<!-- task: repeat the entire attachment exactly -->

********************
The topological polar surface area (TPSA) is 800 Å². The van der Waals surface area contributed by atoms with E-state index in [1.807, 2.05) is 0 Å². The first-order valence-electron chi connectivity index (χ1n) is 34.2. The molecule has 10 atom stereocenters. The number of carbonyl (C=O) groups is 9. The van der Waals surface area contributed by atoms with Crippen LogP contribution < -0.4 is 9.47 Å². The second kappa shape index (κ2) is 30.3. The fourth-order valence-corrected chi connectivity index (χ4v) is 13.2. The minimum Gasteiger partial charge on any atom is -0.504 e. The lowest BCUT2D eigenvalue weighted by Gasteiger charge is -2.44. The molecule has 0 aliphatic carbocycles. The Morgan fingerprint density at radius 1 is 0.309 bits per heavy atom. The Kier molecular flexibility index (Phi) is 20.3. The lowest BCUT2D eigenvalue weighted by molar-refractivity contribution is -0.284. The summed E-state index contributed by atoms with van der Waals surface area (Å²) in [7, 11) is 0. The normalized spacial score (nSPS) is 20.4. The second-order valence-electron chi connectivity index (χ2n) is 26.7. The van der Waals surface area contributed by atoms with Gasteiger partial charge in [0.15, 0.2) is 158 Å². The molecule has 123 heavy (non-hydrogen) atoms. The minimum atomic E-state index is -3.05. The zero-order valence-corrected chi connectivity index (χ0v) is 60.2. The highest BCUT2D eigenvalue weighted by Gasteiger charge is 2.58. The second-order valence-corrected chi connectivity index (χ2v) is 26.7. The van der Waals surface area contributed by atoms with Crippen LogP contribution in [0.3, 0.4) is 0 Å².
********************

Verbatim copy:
The topological polar surface area (TPSA) is 800 Å². The van der Waals surface area contributed by atoms with E-state index in [1.807, 2.05) is 0 Å². The first-order valence-electron chi connectivity index (χ1n) is 34.2. The molecule has 10 atom stereocenters. The number of carbonyl (C=O) groups is 9. The van der Waals surface area contributed by atoms with Crippen LogP contribution < -0.4 is 9.47 Å². The second kappa shape index (κ2) is 30.3. The fourth-order valence-corrected chi connectivity index (χ4v) is 13.2. The minimum Gasteiger partial charge on any atom is -0.504 e. The lowest BCUT2D eigenvalue weighted by Gasteiger charge is -2.44. The molecule has 0 aliphatic carbocycles. The Morgan fingerprint density at radius 1 is 0.309 bits per heavy atom. The Kier molecular flexibility index (Phi) is 20.3. The lowest BCUT2D eigenvalue weighted by molar-refractivity contribution is -0.284. The summed E-state index contributed by atoms with van der Waals surface area (Å²) in [7, 11) is 0. The normalized spacial score (nSPS) is 20.4. The second-order valence-electron chi connectivity index (χ2n) is 26.7. The van der Waals surface area contributed by atoms with Gasteiger partial charge in [0.15, 0.2) is 158 Å². The molecule has 123 heavy (non-hydrogen) atoms. The minimum atomic E-state index is -3.05. The zero-order valence-corrected chi connectivity index (χ0v) is 60.2. The highest BCUT2D eigenvalue weighted by Gasteiger charge is 2.58. The second-order valence-corrected chi connectivity index (χ2v) is 26.7. The van der Waals surface area contributed by atoms with Crippen LogP contribution in [0.3, 0.4) is 0 Å².